Well, if you really want want all these should've...could've...would've(s), then you and your neighbors should vote for politicians that will handle the issue properly. If if you're going to cry about how the "system" is rigged against you, save your breath. I'll have none of it. You all are just cursing darkness instead of lighting a candle. There is no law on the books that require you to vote for spoon fed by mass media candidates.. yet.

Re:The right thing to do :) (1)

HiThere (15173) | more than 4 years ago | (#31063970)

Right. And I got two choices who have a reasonable chance of winning. Sometimes they both back this kind of law, the rest of the time one backs it, and the other doesn't mention it. Or occasionally neither mentions it.

I can't even recall a time that one lied, and said he was opposed to it.

In the above two paragraphs, "it" refers to "export conditions and controls on software". And the normal case is that nobody will tell you their position on it.

Re:The right thing to do :) (1)

SwashbucklingCowboy (727629) | more than 4 years ago | (#31063724)

"Some said the law applies to SF just because they host the projects. If the law was strict to this level then the whole internet should be banned to these countries."

The law IS that strict. And no, the whole internet should not be banned. This is about encryption, not information.

Move outside of the United States (1)

davidwr (791652) | more than 4 years ago | (#31062350)

At least consider it.

To which country? (2, Interesting)

tepples (727027) | more than 4 years ago | (#31062674)

Which developed country is willing to take thousands of refugees from the U.S. copyright regime, software patent regime, mobile phone regulatory regime, and other results of bought senators [wikipedia.org] ?

Re:To which country? (0)

Anonymous Coward | more than 4 years ago | (#31063380)

Canada. Highest rate of immigration in the world, per capita, and you get bonus points for speaking English.

The benefits work both ways: American immigrants displace the Chinese, who are rapidly colonising us.

Dump sourceforge (4, Insightful)

starsong (624646) | more than 4 years ago | (#31062360)

Why the hell does anyone even use SourceForge anymore? Their tools suck, the site is beyond slow and plastered with ads, and you have to play download roulette with their crappy 90s-era mirroring system. Plus you get crazy decrees like this from whatever's going on at the top. It's not like there aren't alternatives these days. Google Code is awesome by comparison.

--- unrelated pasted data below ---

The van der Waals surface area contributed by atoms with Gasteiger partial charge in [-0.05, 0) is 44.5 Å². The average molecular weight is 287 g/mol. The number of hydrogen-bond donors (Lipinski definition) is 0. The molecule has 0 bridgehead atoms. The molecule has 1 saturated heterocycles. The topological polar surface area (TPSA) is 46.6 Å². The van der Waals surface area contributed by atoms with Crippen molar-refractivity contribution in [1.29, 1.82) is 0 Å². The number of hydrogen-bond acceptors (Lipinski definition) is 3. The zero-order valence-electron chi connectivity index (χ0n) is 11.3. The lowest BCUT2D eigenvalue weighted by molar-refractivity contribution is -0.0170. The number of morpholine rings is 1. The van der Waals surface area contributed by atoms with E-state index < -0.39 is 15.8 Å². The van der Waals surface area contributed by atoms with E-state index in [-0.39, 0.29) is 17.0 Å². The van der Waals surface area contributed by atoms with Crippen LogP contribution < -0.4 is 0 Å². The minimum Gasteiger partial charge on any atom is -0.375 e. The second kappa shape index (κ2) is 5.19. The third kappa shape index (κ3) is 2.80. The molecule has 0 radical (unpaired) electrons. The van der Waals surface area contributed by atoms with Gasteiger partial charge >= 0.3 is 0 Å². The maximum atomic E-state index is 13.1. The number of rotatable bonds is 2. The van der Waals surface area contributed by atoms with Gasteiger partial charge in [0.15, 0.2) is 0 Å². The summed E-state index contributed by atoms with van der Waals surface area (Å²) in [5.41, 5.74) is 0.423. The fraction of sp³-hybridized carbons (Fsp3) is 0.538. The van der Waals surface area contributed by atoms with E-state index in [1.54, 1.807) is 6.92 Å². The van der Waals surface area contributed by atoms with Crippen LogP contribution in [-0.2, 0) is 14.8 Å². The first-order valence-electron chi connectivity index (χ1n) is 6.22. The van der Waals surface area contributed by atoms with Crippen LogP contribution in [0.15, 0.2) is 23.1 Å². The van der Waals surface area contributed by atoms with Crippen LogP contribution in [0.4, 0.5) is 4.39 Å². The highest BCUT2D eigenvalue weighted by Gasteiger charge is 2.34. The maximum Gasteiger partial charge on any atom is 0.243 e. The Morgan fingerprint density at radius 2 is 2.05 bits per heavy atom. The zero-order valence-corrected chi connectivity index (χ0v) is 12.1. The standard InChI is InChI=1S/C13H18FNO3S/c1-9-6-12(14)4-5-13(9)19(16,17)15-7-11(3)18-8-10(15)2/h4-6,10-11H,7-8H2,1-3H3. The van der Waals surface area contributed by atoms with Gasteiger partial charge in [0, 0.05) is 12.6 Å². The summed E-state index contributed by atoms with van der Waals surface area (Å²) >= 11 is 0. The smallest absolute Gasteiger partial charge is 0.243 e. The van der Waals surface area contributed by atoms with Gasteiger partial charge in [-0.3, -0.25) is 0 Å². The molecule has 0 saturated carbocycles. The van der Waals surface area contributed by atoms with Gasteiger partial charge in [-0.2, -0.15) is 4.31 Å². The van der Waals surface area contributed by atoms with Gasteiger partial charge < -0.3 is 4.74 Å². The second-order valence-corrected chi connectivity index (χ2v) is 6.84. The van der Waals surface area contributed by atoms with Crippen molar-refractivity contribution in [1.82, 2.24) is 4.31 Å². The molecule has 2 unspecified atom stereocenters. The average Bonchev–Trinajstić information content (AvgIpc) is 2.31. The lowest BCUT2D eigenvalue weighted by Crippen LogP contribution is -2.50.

Re:Dump sourceforge (3, Informative)

Infiniti2000 (1720222) | more than 4 years ago | (#31062446)

Google Code is awesome by comparison.

I'm guessing you didn't bother to read the Google Code TOS [google.com] ? It puts the blame solely on the developer. Given that it's Google with a boatload of money to throw at attorneys, chances are that it's airtight for them in a legal battle should the need arise.

Re:Dump sourceforge (1)

starsong (624646) | more than 4 years ago | (#31062888)

As opposed to what? If there is an export-control problem (not likely), do you really expect SourceForge's TOS to protect you?

Re:Dump sourceforge (1)

Toonol (1057698) | more than 4 years ago | (#31063736)

I'm guessing you didn't bother to read the Google Code TOS [google.com]? It puts the blame solely on the developer.

Isn't that where blame would belong?

Re:Dump sourceforge (0, Funny)

Anonymous Coward | more than 4 years ago | (#31062458)

What ads?

    -Firefox with AdBlock Plus user

Re:Dump sourceforge (0, Offtopic)

Sir_Lewk (967686) | more than 4 years ago | (#31062810)

Not to mention, Subversion and CVS are sooo 90's. I'm hugely a fan of github, their site is great, their people are awesomely responsive, and git itself just rocks. With distributed version control you never have to worry about this sort of thing either.

It is for these reasons... (3, Insightful)

steelfood (895457) | more than 4 years ago | (#31062394)

...that projects such as TOR and Freenet exist.

Re:It is for these reasons... (1)

stephanruby (542433) | more than 4 years ago | (#31063228)

You mean http://portabletor.sourceforge.net/ [sourceforge.net] or http://sourceforge.net/projects/freenet/ [sourceforge.net] . Thank god those projects are already mirrored internationally by a decentralized network, otherwise the net effect of this export control would be to just keep encryption out of the citizens of those same repressive governments, not those governments themselves.